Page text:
11. In February and March, 2017, five local governments wrote to the Elections Commission to express support for providing the 6.0 positions that were not included in the recommended budget. The local officials provided several reasons in support of the agency's request. In the correspondence submitted to the Commission, local officials stated that they believe the Commission has been short-staffed in recent years, and that the agency's level of staffing has a "direct effect on all phases of elections" including training of 1,854 municipal clerks and 72 county clerks, answering questions and concerns, maintenance of current procedures and policies, legal advice, database development, statistical data collection, and research. Additionally, the local officials wrote that the work of the Commission assists clerks and other elections staff in complying with the latest legal requirements and administering elections with accuracy and integrity. They observed that elections-related duties for clerks and other staff at the local level have also increased significantly over time, such that in some cases elections work now requires more than twice as many hours and staff, in comparison to the local workload 15 years ago. Elections officials are concerned that the recommended level of position authority would result in reduced services to locals that could lead to: compliance issues if clerks misinterpret law changes; errors in various elections processes; slower response times; and lower overall quality of service.
While states with no change to voter identification laws witnessed an average increased turnout of +1.3% from 2012 to 2016, Wisconsin’s turnout (where voter ID laws changed to strict) dropped by -3.3%. If turnout had instead increased by the national no-change average, we estimate that over 200,000 more voters would have voted in Wisconsin in 2016….The article also includes this chart, which shows only 2 of Wisconsin's 72 counties had an increase in turnout in 2016 compared to 2012, while non-voter ID state Minnesota had several counties exceed their 2012 totals. It also showed that Wisconsin counties with higher African-American populations were likely to have larger drops in turnout.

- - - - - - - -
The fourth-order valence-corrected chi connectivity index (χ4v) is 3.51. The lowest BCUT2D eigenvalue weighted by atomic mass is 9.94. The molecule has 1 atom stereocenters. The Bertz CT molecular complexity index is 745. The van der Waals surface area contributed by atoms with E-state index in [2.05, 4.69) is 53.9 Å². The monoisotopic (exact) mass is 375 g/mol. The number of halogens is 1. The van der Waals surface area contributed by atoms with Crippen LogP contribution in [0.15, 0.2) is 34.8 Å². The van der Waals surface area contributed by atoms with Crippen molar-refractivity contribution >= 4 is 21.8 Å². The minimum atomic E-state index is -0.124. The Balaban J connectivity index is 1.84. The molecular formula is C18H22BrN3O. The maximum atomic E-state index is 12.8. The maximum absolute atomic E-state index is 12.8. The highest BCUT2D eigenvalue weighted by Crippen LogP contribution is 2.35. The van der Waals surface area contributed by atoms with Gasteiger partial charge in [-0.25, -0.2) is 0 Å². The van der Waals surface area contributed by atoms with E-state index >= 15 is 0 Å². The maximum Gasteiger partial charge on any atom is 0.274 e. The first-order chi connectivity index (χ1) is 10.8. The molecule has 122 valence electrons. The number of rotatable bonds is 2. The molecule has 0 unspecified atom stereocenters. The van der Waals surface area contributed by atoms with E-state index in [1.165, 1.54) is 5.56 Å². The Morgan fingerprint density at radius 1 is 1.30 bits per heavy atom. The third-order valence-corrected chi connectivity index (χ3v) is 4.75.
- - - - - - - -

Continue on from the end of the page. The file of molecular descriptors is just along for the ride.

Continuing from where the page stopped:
The lost voters skewed more African-American and more Democrat. For example, Wisconsin’s 2016 electorate was 6.1% more Republican, and 5.7% less Democrat, than the group of ‘lost voters’. Furthermore, the WI electorate was 3.7% more White and 3.8% less African American than the group of ‘lost voters.’ This analysis suggests that the 200,000 lost voters would have both been more racially diverse and have voted more Democratic.
In a state where Donald Trump won by less 0.8%, this difference in turnout seems pretty decisive. And since it isn’t in the GOP’s interest to have more marginal, Dem-leaning voters turn out, why would they want to staff up the Elections Commission to clear up confusion and help more people go to the polls?
It also seems odd to be reducing the staffing at the Elections Commission in a time when voting rights and other election-related laws are being disputed more than ever, particularly in ALEC states like Wisconsin where GOPs try to pass laws to cement their advantage in the Legislature. Just today, the US Supreme Court refused to hear a case after a lower court had struck down a vote suppression measure in North Carolina, meaning that the law was now invalid.
You’d have to think that Wisconsin might be one of those states due for more court cases with their recent ALEC-infused voting changes, and that combined with the potential for court-ordered redistricting in the next 6 months, would make you think that the Elections Commission should be at full strength just in case there is a need to make significant adjustments ahead of the several elections in 2018.
So while the question of 6 positions and $730,000 split 50-50 with the Feds may not seem like a big deal on the surface when you’re talking about a $70 billion + Wisconsin state budget, the underlying point that Scott Walker and his fellow ALEC Republicans are using this budget to further distort and mess up the state’s elections needs to be brought into the light, especially after the recent news which shows that GOP hijinks may have made the difference in last year’s close election.
They’re not going to stop until the courts and the people make them stop. KNOW THIS.